AT&T is under fire from consumer groups and the media for not fulfilling its promise on 4G uplink speeds for some its of supposed 4G devices.
The blogosphere and mainstream media are up in arms over the supposed 4G technology that carriers AT&T and T-Mobile are deploying. The claim is that not only are the speeds not “4G-worthy,” they are not even as fast as the 3G networks being deployed.
AT&T has been the target of most of the scorn because it has more or less admitted to capping the uplink speeds in its High Speed Uplink Packet Access on some of its non-iPhone 4 devices with the 4G label, such as the Motorola Atrix and the HTC Inspire.
HSPA+ as a standard is split between uplink (HSUPA) and downlink (HSDPA). So far the current controversy surrounding AT&T only has to do with the uplink portion of the standard.
PCMag.com did an uplink speed test between the iPhone 4, Atrix and Inspire last week using an application from Ookla called SpeedTest. They hooked all three phones up through the same server and performed the test six times in New York City. The test showed that the iPhone was getting uplink speeds closer to what HSPA+ is capable of while the Atrix and Inspire had speeds closer to the Univeral Mobile Telecommunications System that AT&T uses for its “3G” network.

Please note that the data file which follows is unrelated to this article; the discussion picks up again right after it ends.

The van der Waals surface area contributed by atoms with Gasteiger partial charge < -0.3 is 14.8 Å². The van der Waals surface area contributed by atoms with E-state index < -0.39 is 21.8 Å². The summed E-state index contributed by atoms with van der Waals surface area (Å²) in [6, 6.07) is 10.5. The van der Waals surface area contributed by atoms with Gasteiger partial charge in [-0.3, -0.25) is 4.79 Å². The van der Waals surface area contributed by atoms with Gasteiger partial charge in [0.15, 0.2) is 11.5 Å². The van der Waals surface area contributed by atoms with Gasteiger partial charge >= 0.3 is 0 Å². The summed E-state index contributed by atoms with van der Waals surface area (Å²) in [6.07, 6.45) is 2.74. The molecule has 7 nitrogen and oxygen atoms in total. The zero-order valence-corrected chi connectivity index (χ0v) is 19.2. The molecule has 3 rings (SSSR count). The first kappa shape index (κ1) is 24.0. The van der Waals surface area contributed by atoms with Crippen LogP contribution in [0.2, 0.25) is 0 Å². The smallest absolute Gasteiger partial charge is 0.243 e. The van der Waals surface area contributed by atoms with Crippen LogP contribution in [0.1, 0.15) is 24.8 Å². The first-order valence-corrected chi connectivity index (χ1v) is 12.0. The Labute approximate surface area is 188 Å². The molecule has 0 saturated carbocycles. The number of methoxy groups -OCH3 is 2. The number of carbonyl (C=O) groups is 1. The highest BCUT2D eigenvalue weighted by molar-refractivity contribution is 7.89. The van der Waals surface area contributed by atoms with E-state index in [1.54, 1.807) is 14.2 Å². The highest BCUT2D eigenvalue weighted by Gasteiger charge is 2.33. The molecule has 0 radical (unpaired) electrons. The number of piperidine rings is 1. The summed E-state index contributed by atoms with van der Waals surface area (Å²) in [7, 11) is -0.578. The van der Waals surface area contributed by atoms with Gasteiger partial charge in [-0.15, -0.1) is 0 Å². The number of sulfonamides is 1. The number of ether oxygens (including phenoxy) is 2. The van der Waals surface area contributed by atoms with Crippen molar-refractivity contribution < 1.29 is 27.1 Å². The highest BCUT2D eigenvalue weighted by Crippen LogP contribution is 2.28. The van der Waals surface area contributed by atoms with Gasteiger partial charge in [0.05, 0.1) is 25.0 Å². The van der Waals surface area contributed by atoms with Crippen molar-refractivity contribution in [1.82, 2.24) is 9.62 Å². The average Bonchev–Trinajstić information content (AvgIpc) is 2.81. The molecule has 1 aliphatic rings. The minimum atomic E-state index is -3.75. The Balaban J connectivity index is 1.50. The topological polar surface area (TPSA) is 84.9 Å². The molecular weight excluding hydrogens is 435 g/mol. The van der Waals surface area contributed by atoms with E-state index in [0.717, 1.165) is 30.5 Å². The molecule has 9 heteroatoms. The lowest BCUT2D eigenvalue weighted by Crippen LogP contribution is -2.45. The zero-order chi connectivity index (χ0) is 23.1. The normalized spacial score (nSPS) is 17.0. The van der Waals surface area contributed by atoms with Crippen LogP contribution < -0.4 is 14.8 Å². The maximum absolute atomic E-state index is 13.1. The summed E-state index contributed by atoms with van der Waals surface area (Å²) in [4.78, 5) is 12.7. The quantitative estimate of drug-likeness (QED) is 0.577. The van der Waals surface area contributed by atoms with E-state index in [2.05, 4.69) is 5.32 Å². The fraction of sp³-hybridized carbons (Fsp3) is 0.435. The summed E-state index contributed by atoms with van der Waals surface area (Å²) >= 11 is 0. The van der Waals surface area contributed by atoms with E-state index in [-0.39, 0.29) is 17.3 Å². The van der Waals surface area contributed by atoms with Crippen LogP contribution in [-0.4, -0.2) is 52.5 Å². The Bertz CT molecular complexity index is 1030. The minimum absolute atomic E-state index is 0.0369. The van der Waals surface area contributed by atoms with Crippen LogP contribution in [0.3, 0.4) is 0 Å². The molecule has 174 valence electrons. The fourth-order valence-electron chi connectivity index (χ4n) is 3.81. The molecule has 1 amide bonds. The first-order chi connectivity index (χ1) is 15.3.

There are variables that could affect the test, such as device radios and processors and interaction with the server PCMag used, so take the results as interesting but perhaps not definitive.
Technology blog Engadget has been following the AT&T “HSUPA-gate” and found that the carrier has “not turned on” HSUPA for most of its devices outside of the iPhone 4. That would affect all of its Android devices, such as the Atrix, Inspire and the Samsung Captivate (disclaimer – that is the phone that I carry; it also was on the cover of the December 2010 GCN print issue for our “Best Products Of 2010.”)
Specifically, according to Engadget, AT&T requires that all of its devices “handshake” with Third Generation Partnership Project (3GPP) Release 5, which does not support HSPA. The iPhone has been allowed to connect through Release 6, which does support HSPA.
AT&T has not denied that its 4G network using HSPA+ is not actually using its so-called 4G technology. It has merely said that it has not “turned on” HSPA+ for devices like the Atrix. The accusation leveled against the carrier is that it is “capping” uplink speeds on these devices. AT&T released a statement denying that it was capping uplinks on any devices.
From AT&T on CNET.com:
as we have touched on before at GCN,